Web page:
Stephen: 12/18/2012 05:48 CST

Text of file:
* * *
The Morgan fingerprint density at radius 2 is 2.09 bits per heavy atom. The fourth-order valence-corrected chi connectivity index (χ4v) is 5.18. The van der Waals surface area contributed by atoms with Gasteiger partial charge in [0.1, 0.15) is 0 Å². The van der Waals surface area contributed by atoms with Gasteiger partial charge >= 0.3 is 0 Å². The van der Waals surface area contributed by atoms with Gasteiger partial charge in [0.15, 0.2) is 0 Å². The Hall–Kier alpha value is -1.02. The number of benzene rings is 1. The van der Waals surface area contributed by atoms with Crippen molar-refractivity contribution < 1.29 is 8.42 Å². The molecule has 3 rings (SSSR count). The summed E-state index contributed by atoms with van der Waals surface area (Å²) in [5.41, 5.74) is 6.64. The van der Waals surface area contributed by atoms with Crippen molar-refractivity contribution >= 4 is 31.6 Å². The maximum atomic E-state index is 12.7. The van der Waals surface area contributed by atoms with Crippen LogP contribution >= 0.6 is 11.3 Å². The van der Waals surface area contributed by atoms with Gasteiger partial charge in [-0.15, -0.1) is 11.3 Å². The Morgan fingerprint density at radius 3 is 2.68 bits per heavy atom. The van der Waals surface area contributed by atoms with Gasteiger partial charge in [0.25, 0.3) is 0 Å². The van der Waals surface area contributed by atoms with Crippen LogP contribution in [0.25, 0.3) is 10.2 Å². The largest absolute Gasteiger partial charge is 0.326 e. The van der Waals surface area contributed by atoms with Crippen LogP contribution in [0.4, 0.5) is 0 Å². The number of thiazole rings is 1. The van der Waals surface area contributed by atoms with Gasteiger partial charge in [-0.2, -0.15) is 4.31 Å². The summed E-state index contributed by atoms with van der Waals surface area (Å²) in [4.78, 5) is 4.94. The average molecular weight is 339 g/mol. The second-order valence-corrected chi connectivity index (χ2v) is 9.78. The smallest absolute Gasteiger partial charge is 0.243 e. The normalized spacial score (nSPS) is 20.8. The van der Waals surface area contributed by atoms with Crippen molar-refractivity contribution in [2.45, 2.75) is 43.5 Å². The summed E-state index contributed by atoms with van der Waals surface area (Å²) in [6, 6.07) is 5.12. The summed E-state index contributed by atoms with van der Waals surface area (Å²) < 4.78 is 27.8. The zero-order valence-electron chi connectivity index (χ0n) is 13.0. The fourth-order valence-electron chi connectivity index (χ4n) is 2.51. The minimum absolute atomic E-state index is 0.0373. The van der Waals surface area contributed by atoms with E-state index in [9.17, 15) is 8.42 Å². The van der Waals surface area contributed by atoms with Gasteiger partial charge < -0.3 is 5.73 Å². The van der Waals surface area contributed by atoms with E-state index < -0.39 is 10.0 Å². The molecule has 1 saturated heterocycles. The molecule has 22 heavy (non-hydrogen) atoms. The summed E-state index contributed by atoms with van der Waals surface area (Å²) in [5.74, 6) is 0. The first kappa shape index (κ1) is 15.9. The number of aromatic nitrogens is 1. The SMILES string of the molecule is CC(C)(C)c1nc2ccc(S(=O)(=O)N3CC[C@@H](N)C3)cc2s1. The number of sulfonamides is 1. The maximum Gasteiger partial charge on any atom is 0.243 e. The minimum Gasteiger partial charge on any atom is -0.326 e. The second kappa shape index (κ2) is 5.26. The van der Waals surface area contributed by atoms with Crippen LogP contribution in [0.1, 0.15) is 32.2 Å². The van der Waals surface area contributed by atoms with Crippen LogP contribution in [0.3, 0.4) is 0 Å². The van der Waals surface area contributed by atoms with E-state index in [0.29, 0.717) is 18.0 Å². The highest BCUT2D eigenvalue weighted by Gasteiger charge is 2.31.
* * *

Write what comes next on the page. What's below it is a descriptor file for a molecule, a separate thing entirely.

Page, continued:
Casey Dreier: "Congress reacted well and restored some of the money in both the Senate and House versions of the budget." Um, that's not necessarily good news. For a start that word "some" is highly vague. A little more info of a more concrete kind would be nice. What exactly did each chamber restore? Or at least what proportion(s) of the cuts are we talking about? For example, restoring money to a handful of low-cost programs but leaving the more expensive items still in the lurch would not be much to celebrate about. Casey Dreier: "NASA found a way to create a lower-cost mission that will hopefully be the first step in a Mars sample return campaign. Given what you yourself reported in the Society's most recent Hangout, the Society would do well not to do any active MSR campaigning. If the 2020 rover just so happens to end up with a sample caching facility, great, but actively campaigning for that rover to be part of an MSR mission has too much potential to backfire. For one thing having that rover be part of an MSR mission would more or less require the Administration to formally commit to the other two legs of the mission, even if not necessarily to funding them any time soon. The reason is obvious. The entire point of an MSR mission is to return samples from Mars to the Earth If no samples ever return then no matter what other great Mars science the rover might have achieved the primary objective will have not been achieved, leaving the rover and its unreturned samples an orphaned relic of a failed mission. In that context, I note that MSR missions have the potential for a limited shelf life. The Decadal Survey claimed that it would not matter if two of three decades elapsed between the first leg and the last, but that is arguably not necessarily true. The reason is this: once American HUMAN missions to Mars start appearing on Administration budget requests--assuming, of course, they ever do!--the temptation will be there for Administrations to save money for those by cancelling those NASA programs deemed superfluous--just as the Shuttle got canned to help fund Constellation. In the case of human missions to Mars, an obvious candidate for such canning would be any unsent legs of a robotic MSR mission. That being the case, then all three legs of an MSR MUST be either completed or beyond the point where they could be cancelled BEFORE American human missions to Mars appear on the horizon. This will be a particular problem if (as some seem to be hoping) American manned missions to Mars take place at some point during the 2030s. If that does happen it would mean that at least two of the three parts of an MSR will need to be completed before the end of the 2020s to allow room for the third to be set in motion in time. At this stage that would seem to be an impossible timetable for an MSR to meet, especially for those hoping to have the MSR launches separated by at least one non-Mars flagship mission. More to the point here, it would also be a potential argument that could be wielded by a reluctant Administration against funding an MSR at all. A better approach (just MHO) for the Society to take would be to encourage the Administration to fund development of the technology required for the second and third legs of an MSR. Not only would it be less costly under the present budge climate, if NASA could get that technology up and going, it would remove one of the arguments against sending an MSR.